13 AUGUST 1988, Page 49


Bursting out with fruit and honey

Auberon Waugh

Ihave not been able to include the 1982 Chateau Musar in this offer as it will not be landed until January, but a preview per- snades me that the 12-month delay will do it no harm. Preliminary noises from the shippers make me suspect that it will be noticeably more expensive than the 1981, so I am delighted to have found a large parcel of the excellent 1980(4) to re-offer with the exciting new 1981(5). Still costing only £4.99, the 1980 is do peak form, with many, many years of life ahead, and at a Price which does not ptit it beyond the pale of ordinary drinking wine. Perhaps it is a bit rich for everyday drinking — like a diet of pigeon, which is said to kill you after two months — but elderly punters may not agiee. Soon the 1980s will disappear, and the price will certainly never be repeated. I should have thought this a good opportun- ity to stock up for years and years ahead. With a couple of hundred bottles of Chateau Musar 1980 stacked on top of each other in the coal hole one could face even a socialist future with equanimity. But first the whites. I was quite excited by the, Domaine Lamoure Chardonnay(1) at £3.50 as it is hard to find a decent chardonnay anywhere at this price, and almost impossible to find one from France. This one comes from the Aude, a little- known southern department where I have been spending my summers for the last 25 Years. It is the firSt good white wine I have found there — the area is chiefly known for a filthy, fizzy beverage called Blanquette de Limoux. Obviously it is not a great wine at this price, but the vines are ten years old, and it is a pioper French chardonnay for immediate summer drinking.

Spectator readers will be no strangers to Rosemount's Show Reserve Char- donnay(2), hailed by the mighty Ametican guru, Robert Parker (The Wine Buyer's Guide 1988), in the five-star 'outstanding producers' class, along with Penfold's Grange Hermitage, as being able to 'com- pete with the best in the world . . . there is no doubt these two wines are among the world's elite'. Not bad for a wine selling at £6.63. My own feeling is that this 1987 really should be kept for a year or two. On first tasting, it was concentrated and rich,; but a little closed. Kept in the fridge overnight, half-full, it was bursting out With fruit and honey flavours by luncheon next day. Its equivalent from Puligny would cost at least £40 a bottle; that need not concern us, but I seriously urge buyers to lay it down for at least six months.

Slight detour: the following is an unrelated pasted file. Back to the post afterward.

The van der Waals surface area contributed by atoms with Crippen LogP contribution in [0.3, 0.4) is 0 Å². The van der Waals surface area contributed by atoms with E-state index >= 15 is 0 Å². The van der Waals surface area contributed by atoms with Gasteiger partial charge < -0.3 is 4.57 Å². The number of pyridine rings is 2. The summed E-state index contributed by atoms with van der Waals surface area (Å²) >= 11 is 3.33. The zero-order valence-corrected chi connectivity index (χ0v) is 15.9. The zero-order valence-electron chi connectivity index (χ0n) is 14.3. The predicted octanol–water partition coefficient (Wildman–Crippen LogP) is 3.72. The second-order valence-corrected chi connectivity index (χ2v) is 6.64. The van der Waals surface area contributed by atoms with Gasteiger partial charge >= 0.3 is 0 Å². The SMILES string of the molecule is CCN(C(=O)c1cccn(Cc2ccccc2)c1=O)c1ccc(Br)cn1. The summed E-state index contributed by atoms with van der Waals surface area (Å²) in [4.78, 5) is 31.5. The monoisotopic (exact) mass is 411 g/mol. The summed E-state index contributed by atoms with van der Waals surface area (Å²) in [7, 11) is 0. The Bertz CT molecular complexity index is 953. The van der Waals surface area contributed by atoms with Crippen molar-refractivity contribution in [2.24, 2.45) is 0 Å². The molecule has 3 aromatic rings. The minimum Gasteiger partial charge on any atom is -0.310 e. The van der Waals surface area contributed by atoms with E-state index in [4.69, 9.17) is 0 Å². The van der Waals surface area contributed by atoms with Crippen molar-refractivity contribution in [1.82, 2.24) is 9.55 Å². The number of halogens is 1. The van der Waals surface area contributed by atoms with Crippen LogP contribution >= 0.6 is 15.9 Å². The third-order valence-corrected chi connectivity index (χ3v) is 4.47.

Finally, among the whites, a truly excel- lent discovery by young David Miller of Chateaux Wines. I have never heard of Chateaux Briatte(3), from the same village as Suduiraut; but all the panel raved about it. For those who like the taste of young sauternes — quite different, but just as wonderful as the more caramelised taste of old sauternes — this wine at £6.90 the bottle will be ideal. Slightly paler than some might prefer, it has masses of honey, well balanced with acid and sugar, and, while lacking the specific apricot taste of a grand, young Suduiraut, it has plenty of good semillon fruit. I wish more people would serve sauternes as a summer aper- itif, as well as at the end of lunch. It is always popular, and at £6.90 the bottle they could well afford to.

Now for the reds. All serious wine drinkers have discovered Lebanon's crowning glory, by now. For those who haven't, I should explain that for 30 years or so the Hochar family have been making a rich, deep, wonderfully full red, wine from grapes gown in the Beka'a Valley: a mixture of cabernet sauvignon, syrah and cinsault. At its best — and no recent, year has been anything but excellent, with the possible exception of 1978 it stands comparison with the richeit claret or her- mitage. At its worst, it is as good as the best Chateauneuf. Of the two years on offer, 1980(4) leans slightly more towards the Rhone than 1981(5), which might easily be mistaken for a souped-up Latour. Both wines are brilliant, both will live for ages. The 1981 has a slight tannic sting at the end, is sweeter, and purer (as claret), than the 1980, with less taste of cinsault in it. The 1980, I would judge, is the better for drinking now, although it will go on losing its few rough edges for many years.

,Finally, there is a nice, clean young Gravest from the miraculous year of 1982. The French would say it is at its peak now — a wondeifully lively example. At £6.47 it has no pretensions to heaviness, but is unmistakably purer, brighter and livelier than the best good, ordinary claret. Left wingers who like their claret flatter and blander might keep it a few years, but I think they would be wrong. Some may remember the 1978 Cheret Pitres I offered a few years ago. This one is as good, if not better.

The mixed case works out at £5.70 the bottle. All the wines are ready for drinking with the possible exception of the Rose- mount Show Reserve. A mixed case would allow people to taste the two Musars against each other and decide which they preferred before re-ordering. My own pre- ference is for the 1980, but others disagree.